I was impressed by Ciara’s organisational skills and wealth of knowledge and by the respect for the woods and for the group that she had instilled in the children.
These kids now know how to get up and down embankments efficiently and safely, how to behave around a campfire, how to touch a nettle without getting stung and how to stay dry in a downpour. And what child would fail to get a thrill from lighting a fire in a scallop shell with a firesteel or from eating tasty pakoras cooked simply on a campfire — whatever the weather?
Life can be stressful. That’s a fact. And, as parents, many of us fear that our kids, due to busy schedules or where we live or the temptations of technology, are not getting enough fresh air and exercise.
Holidaying or taking mini-breaks with kids doesn’t necessarily provide a break for us adults either as anyone will tell you who’s had two kids bouncing off the walls in a hotel room at midnight.
But in the Family Forest Escape at the Elbowroom Escape I think I’ve found a solution and I do know that much of my stress was sluiced off me there like the muck off my boots when I got home. And as for the kids?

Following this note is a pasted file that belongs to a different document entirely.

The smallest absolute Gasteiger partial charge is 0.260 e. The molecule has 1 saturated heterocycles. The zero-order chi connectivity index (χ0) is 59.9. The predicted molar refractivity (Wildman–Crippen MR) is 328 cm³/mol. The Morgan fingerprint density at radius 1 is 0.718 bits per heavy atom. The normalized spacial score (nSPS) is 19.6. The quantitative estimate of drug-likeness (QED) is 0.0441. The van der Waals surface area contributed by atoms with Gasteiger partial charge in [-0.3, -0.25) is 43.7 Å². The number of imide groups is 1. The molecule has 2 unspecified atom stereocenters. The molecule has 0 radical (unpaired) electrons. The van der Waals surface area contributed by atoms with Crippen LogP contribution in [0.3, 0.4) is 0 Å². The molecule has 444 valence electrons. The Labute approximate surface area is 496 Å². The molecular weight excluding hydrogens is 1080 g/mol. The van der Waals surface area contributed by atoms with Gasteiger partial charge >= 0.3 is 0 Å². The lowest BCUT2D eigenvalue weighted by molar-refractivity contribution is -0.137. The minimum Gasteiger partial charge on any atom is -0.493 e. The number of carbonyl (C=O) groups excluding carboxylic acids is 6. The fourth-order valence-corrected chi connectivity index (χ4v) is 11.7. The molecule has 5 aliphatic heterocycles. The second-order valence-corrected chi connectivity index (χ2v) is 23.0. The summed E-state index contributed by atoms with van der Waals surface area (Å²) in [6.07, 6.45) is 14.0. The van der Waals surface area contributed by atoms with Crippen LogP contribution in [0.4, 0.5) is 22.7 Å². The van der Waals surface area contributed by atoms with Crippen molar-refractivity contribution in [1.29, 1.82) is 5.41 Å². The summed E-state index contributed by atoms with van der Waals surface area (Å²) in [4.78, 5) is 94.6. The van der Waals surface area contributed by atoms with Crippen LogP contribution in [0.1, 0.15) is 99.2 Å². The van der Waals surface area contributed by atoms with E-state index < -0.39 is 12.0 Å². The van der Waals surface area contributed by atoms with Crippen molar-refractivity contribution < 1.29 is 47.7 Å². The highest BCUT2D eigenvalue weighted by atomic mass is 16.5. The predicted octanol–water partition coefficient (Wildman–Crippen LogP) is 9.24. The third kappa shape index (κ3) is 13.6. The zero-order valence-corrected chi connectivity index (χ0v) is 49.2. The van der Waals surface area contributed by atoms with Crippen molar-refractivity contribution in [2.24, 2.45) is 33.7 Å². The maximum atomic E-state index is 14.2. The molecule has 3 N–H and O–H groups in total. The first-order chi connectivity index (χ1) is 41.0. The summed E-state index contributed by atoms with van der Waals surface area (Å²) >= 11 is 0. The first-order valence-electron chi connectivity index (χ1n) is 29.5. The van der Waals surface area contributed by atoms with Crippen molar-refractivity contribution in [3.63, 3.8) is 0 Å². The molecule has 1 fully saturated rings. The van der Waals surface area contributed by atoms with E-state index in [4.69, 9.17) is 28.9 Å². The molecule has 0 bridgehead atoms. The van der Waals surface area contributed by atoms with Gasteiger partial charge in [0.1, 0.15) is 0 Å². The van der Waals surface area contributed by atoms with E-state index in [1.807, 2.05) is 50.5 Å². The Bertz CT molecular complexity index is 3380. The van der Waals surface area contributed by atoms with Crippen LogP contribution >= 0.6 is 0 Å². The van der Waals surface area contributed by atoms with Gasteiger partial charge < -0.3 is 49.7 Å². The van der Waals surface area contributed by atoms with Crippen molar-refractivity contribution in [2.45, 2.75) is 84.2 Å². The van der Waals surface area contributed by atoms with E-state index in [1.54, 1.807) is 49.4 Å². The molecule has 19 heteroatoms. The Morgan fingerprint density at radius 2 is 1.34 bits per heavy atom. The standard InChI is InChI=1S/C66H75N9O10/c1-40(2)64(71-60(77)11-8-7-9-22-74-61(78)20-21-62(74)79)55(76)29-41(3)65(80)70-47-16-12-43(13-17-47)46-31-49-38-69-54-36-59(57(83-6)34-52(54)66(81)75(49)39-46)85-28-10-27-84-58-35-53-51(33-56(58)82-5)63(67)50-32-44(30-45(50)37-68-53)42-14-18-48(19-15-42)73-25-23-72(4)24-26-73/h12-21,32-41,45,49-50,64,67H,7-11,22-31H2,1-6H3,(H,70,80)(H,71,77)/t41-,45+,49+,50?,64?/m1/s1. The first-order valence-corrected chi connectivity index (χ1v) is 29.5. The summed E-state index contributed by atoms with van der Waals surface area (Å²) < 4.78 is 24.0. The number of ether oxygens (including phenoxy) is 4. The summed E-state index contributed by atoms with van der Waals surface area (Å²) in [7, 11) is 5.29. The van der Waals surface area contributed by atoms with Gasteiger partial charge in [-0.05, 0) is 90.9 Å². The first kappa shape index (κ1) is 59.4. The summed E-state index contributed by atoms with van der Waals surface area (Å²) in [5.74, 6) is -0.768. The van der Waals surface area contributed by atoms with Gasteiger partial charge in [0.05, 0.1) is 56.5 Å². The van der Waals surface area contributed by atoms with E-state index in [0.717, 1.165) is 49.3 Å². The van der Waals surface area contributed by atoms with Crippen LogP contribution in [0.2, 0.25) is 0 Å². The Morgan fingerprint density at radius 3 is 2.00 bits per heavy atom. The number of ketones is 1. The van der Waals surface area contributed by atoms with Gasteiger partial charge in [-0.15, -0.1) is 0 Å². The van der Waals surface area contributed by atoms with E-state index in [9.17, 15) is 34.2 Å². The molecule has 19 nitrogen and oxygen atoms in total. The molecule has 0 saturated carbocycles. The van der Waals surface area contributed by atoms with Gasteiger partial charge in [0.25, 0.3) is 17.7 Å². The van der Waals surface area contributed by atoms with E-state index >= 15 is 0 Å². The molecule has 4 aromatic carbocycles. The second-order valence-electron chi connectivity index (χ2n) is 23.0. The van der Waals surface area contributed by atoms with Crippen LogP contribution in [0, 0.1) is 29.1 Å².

“Family Forest Escape is really good fun and I loved the freedom, the hammocks and the hot tub. I loved it when it was raining in the forest on the last day when the parents came to see us.
Bev is really caring and really good fun too,” says my eldest son; while the Birthday Boy says he’s definitely blowing out this year’s candles at the Elbowroom Escape. And you know, I think he might be onto something there.
The Elbowroom Escape offers a variety of activities from yoga to guided hikes, creative workshops to cocktails. They can cater for groups of up to 50 people indoors, outside or in the forest and have hosted corporate days, film shoots, family gatherings and music events.
The Easter Holiday Family Escape 2018 takes place from March 26- 29 with the summer dates running from July 9-12. The escape costs €400 for one adult and one child including three nights accommodation, three vegetarian meals each day, hiking and yoga for the adults and Forest School for the kids.
Forest School takes place from 10am to 3pm for children aged five and older.